Chronic bacterial colonization or infection of the wound is one of the major factors interfering proper wound healing, especially in diabetic foot ulcers. Certain fly larvae can infest corpses or the wounds of live hosts. Those which are least invasive on live hosts have been used therapeutically, to remove dead tissue from wounds, and promote healing. With the introduction of other debridement agents and antibiotics, maggot therapy fell out of favor, however, medicinal use of the maggots is recently increasing around the world, due to its efficacy, safety, and simplicity. The maggot therapy has been used for debridement of necrotic tissues, however, no formal experimental studies were conducted for potential antimicrobial properties. This a prospective randomized experimental study that assesses the potential antimicrobial properties of maggots in vitro.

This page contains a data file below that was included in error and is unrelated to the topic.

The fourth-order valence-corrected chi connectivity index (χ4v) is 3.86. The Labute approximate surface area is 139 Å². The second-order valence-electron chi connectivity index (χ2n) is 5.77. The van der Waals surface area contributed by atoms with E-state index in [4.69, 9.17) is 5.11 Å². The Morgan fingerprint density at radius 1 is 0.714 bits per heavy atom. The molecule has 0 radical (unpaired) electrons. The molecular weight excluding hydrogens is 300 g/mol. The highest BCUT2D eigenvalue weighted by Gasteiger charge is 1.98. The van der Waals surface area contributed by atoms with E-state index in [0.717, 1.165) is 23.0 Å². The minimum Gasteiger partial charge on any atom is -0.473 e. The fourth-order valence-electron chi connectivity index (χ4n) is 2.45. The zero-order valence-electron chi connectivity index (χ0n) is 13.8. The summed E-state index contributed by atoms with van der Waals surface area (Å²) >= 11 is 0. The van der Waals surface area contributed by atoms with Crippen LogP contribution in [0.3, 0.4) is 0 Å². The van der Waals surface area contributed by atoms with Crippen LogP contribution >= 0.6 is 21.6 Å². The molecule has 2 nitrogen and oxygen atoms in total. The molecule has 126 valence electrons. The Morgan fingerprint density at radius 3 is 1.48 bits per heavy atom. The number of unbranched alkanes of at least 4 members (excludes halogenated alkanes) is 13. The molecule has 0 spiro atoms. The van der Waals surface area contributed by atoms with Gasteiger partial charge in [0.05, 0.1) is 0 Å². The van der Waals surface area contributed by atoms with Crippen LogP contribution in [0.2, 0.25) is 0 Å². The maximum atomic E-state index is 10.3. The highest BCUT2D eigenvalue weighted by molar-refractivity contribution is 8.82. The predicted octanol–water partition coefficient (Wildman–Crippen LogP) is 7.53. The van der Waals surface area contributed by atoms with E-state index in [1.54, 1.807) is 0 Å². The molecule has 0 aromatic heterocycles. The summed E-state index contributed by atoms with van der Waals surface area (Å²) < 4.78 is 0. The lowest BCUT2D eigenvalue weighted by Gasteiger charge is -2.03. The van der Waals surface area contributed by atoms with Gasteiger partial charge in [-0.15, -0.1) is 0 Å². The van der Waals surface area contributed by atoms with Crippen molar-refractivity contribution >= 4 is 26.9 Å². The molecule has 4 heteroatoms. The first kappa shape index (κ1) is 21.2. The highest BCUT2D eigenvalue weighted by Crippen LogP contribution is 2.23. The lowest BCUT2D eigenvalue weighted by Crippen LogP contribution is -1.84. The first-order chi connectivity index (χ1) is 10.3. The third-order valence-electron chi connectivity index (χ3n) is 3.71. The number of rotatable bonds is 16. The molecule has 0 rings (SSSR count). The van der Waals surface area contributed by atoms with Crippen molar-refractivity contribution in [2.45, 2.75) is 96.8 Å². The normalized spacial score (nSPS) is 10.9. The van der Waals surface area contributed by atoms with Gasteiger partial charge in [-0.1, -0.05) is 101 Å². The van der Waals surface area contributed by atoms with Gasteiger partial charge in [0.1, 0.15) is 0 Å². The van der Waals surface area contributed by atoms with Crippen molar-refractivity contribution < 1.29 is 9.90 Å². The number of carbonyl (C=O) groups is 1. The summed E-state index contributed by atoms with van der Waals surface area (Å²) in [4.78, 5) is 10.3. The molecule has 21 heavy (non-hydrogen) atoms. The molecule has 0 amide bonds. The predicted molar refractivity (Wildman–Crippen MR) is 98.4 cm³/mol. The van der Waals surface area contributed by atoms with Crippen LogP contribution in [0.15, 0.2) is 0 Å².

Leon Margolin MD, PhD is a medical director of Comprehensive Pain Management Institute, LLC in Columbus and Cleveland, Ohio. He has more than 30 publications and earned several research and clinical awards (www,cpmiohio.com).
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LAP LAMBERT Academic Publishing
Antiobiotic properties; Maggots
MEDICAL / General